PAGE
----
The Scotsman spent a day with Barnes back in 2011. He spoke about Nicklaus, painkillers, and teething on milk and whisky:
Brian Barnes, one of golf's greatest characters who beat Jack Nicklaus twice in one day, has died aged 74. Eight years ago he spent a day with The Scotsman's Aidan Smith.
BRIAN Barnes greets me at the station at Pulborough with one of those big, soft, spades-for-hands that made him such a fine golfer.
He's wearing shorts of course - part of the flamboyance with which he used to wow the galleries - but these days instead of the zingy gartered knee socks he needs an NHS support stocking on his right leg. And on the drive through the damp West Sussex countryside he tells me all about his lake.
READ MORE: Former Ryder Cup player Brian Barnes dies aged 74
Thinking he still had a good ten years of earning from golf, he bought some land adjacent to his house to extend the garden, dug out a bog and filled the hole with water. "Daily Mail Gardener of the Year 2006, BBC Gardener of the Year 2008," he says with pride, "but that's not me, it's my wife Hilary. She's the most famous member of the household now."
Through the old iron gates we go, up the crunchy drive and inside, past the photographs of Barnesy in a kilt, Barnesy meeting the Queen and Jack Nicklaus deep in conversation with our man ("So Barnesy, tell me again how you beat me twice in one day ... "), along the hall, into the conservatory and there it is.
It's quite something. Barnes, now 66, pushed the boat out and there, indeed, is a boat, moored at the edge of the watery wonderland. The sun has appeared, and a family of call ducks marches across the sparkling lawn. And with Hilary serving up a huge platter of sandwiches and Barnes quickly into the rhythm of funny stories about Kenneth Kaunda and Denis Thatcher, peppering almost every sentence with "bloody" and much chortling, I'm wondering how I'm ever going to find the right moment to bring up his suicide attempts.
No matter, he does. Puts an imaginary gun to his head and pulls the trigger. But, in a grimly comic interlude, it transpires we're talking about different periods of darkness. I'm referring to the winter of 1992-3 when his demon was booze, the one I know about. He's meaning the rheumatoid arthritis which ended his career at the 2000 Hawaiian Open.
"It had gotten so bad I was having to pop 14 painkillers to get through a round. But that day I had to quit at the seventh hole and my hands were so swollen my caddie had to cut my glove off. I then smoked my last cigarette having been a 60-a-day man and you might remember that I puffed a bloody pipe as well." (How could we forget? He was 1977's Pipe Man of the Year, beating Harold Wilson and Magnus Pyke).
"I wasn't exactly looking forward to 30 years, whatever was left, of that pain," he continues. "I'd been Victor Ludorum champ, junior and intermediate, at school - the winner of the games - and there I was not able to swing a club.So I did think: what's the bloody point of living? But I didn't do anything about it, not like before."
Barnesy, the player who in his hey day most golf fans would have most wanted to join them in the pub afterwards, has funnily enough always been shy, a bit of a loner, a permanently aspiring recluse. One of his favourite places of complete solitude is Chanctonbury Hill on the South Downs and twice he drove there drunk with the intention of sending his BMW screaming over the cliffs. "There are woods below. Local legend has it that if you run round them seven times you'll see the devil. By plunging down into them I would probably have met Old Nick quicker but thankfully I didn't have the guts."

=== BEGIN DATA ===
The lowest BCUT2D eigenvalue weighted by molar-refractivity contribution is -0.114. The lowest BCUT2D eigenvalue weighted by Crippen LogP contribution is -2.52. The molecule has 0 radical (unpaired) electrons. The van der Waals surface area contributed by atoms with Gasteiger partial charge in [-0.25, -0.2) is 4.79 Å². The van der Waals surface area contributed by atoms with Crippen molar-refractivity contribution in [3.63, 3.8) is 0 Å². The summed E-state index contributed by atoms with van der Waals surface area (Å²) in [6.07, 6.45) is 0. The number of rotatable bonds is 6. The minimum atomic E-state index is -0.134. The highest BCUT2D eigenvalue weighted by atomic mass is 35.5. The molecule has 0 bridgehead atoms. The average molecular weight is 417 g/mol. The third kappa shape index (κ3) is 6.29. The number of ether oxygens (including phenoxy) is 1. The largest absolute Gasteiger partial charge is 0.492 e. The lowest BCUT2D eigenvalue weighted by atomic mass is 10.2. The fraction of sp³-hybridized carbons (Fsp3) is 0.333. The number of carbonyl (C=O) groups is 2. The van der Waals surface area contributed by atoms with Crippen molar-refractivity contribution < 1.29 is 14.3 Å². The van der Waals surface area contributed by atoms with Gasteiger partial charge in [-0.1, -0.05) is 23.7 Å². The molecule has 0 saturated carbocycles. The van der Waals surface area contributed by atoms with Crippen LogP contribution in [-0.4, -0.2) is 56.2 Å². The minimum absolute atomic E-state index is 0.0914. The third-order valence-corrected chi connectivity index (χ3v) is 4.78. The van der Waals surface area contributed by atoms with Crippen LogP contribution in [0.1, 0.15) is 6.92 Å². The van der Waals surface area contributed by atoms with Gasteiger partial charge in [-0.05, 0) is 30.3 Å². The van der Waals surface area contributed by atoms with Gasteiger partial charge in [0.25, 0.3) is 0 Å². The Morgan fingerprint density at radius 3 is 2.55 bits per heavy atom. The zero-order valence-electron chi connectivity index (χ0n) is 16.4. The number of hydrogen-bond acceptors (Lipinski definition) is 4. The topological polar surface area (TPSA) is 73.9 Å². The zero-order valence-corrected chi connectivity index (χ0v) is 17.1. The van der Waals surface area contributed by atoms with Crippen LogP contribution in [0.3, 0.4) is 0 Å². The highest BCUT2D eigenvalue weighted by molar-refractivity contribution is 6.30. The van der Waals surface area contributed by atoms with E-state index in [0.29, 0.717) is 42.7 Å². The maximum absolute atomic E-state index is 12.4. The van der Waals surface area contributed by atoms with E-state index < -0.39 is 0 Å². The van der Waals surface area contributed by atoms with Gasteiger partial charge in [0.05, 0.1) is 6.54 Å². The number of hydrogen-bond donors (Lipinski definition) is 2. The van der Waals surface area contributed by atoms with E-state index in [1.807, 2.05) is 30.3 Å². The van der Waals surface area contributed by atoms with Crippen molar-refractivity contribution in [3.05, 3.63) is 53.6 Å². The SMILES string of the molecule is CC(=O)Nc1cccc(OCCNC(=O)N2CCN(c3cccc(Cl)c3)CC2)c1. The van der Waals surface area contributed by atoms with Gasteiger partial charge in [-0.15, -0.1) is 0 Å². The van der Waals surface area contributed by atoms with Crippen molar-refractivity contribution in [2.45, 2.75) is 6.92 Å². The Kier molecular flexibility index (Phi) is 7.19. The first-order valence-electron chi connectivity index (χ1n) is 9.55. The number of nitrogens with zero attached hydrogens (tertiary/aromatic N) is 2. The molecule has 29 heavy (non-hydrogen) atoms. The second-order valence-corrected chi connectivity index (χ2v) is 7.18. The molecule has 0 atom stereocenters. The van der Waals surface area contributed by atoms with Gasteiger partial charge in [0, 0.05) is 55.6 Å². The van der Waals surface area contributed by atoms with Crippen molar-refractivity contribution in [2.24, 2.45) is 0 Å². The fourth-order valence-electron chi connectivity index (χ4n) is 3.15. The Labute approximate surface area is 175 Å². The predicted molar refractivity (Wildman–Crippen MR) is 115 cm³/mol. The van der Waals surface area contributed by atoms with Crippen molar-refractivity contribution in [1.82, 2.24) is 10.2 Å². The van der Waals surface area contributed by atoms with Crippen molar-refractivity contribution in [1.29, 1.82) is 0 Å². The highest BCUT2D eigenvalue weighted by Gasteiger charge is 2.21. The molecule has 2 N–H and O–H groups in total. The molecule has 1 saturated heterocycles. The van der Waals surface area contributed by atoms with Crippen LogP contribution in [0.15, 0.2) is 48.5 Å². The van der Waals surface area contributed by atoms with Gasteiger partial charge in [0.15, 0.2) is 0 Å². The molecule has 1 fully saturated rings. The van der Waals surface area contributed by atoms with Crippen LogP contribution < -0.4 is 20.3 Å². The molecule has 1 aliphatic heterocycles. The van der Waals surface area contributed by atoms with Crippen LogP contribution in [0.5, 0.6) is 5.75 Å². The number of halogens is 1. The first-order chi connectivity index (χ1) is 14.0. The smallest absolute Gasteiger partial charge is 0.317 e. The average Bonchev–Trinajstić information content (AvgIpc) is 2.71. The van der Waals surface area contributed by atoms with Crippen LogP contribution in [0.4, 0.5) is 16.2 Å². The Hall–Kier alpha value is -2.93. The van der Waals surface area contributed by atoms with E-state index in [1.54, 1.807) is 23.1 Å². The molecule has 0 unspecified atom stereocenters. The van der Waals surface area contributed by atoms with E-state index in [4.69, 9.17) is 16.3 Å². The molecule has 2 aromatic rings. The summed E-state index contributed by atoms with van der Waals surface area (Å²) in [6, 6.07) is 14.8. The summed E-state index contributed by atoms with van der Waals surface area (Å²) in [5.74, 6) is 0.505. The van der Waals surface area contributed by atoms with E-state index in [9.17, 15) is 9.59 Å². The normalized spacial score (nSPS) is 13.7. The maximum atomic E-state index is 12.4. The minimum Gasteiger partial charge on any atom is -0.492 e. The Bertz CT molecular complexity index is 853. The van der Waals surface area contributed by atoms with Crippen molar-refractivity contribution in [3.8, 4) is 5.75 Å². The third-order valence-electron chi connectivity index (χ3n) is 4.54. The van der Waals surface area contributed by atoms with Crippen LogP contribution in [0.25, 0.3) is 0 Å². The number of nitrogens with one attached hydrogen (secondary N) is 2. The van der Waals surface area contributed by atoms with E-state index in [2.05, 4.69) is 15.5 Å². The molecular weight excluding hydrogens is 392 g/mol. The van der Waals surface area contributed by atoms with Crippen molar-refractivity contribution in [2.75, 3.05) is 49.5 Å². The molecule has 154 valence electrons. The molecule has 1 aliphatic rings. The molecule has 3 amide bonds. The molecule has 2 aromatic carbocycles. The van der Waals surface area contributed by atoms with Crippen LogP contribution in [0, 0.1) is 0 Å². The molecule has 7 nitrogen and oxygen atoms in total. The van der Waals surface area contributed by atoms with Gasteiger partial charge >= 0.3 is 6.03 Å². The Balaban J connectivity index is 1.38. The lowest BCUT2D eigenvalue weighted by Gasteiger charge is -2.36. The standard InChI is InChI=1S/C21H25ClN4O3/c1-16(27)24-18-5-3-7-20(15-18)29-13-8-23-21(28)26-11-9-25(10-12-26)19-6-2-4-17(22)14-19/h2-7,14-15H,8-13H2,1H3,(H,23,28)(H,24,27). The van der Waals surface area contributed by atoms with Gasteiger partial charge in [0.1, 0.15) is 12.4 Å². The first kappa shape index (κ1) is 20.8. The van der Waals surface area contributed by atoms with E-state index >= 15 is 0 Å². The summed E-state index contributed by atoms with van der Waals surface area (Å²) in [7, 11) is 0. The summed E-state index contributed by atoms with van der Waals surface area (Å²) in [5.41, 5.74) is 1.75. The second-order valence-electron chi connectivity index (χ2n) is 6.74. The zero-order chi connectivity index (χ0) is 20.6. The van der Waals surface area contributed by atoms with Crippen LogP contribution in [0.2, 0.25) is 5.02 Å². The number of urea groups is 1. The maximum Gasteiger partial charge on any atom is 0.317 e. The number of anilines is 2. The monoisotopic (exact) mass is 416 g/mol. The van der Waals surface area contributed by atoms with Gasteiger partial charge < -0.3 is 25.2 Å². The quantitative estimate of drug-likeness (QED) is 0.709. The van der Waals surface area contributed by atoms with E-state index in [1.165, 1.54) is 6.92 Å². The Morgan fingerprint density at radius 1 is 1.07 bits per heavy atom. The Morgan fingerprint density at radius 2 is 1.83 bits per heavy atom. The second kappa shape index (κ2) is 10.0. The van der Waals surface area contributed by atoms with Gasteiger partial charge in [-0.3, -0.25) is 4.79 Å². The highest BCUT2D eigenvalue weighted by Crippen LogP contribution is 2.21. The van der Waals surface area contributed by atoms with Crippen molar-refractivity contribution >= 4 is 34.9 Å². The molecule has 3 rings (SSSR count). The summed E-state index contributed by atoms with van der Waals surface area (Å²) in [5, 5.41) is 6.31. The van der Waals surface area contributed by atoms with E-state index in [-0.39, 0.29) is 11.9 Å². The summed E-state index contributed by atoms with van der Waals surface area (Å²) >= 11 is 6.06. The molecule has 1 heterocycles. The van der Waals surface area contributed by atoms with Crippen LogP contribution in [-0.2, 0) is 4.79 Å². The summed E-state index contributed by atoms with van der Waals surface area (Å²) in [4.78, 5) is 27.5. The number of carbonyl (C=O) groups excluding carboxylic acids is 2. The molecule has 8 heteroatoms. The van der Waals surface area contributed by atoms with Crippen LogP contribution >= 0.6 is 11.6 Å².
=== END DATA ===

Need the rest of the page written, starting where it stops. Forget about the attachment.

The public relationship between Barnesy and bevvy had been a fun one. Everyone remembers the 1981 Drybroughs Scottish Championship at Dalmahoy when he marked his ball with a can of beer. But inevitably the private relationship was quite different.
"Every morning for five years I'd need brandy in my 5:30am coffee before I could face the world. A quadruple brandy, mind you. Then another and another - six quadruples in six cups. After hitting a few balls at my (West Chiltington] club I'd head to the bar for the afternoon, knocking back four pints an hour. At night I'd stick to the wine.
"That was drinking madness and I was pissed every day. If the police had ever stopped me driving I would have blown up that bag."
He winces at the memory of near misses, putting his head in his hands to recall the time he almost knocked down a boy on a tricycle outside the village hall. On another occasion, he went back to the house to collect Hilary for a cocktail-hour rendezvous with Peter Oosterhuis. "She asked if I was okay to drive and I'm afraid I just lost it. I rammed my foot on the accelerator and careered out into the road without looking, then took a blind bend on the wrong side at 70mph. At the hotel Hilary got out without saying a word and walked back to the house. I went in, apologised to Peter, took one sip of my pint and shortly after checked into the Priory. Everything came out after that.
"I hadn't told the family about Chanctonbury Hill, and I hadn't thought of them then. Alcohol is very, very good in small doses; it helps you relax and suddenly you're enjoying life. But over the top of that semi-circle there's depression. I couldn't have cared less about the family, Hilary and our two children. All I bloody thought about was myself."
Reminding yourself of how Barnes looked when he was winning 16 times on the European Tour and notching up six Ryder Cup appearances it's difficult to see how he would lack confidence. In our office Barnes has a photo-file labelled "Action shots" and with his strapping 6ft 2ins frame, flowing blond mane and snazzy shades he's pure Hollywood. But booze? Well, he was weaned on the stuff.(And we also have a file of his called "Drinking, smoking etc" but, hey, newspapers have made bigger confessions this week).
His Turnberry-born father and Glaswegian mother teethed him on milk with whisky and gave him Guinness for his bones. At 13, because he was already so big, he'd be the one among his chums sent to the bar for cider. "It was around this time that Mum and Dad, who were worried I was a slow reader, took me to a so-called expert in child development and the bloody woman concluded I had a lazy eye. It was dyslexia. I was self-conscious and inhibited and, well, a lack of confidence was always my bloody problem right through my career. Dear old Maxy (Max Faulkner, father-in-law, mentor, 1951 Open champ] said that with even just a bit more of the stuff I would have won some majors. But, going into day three of the big ones, I always thought something bad would happen and it usually did."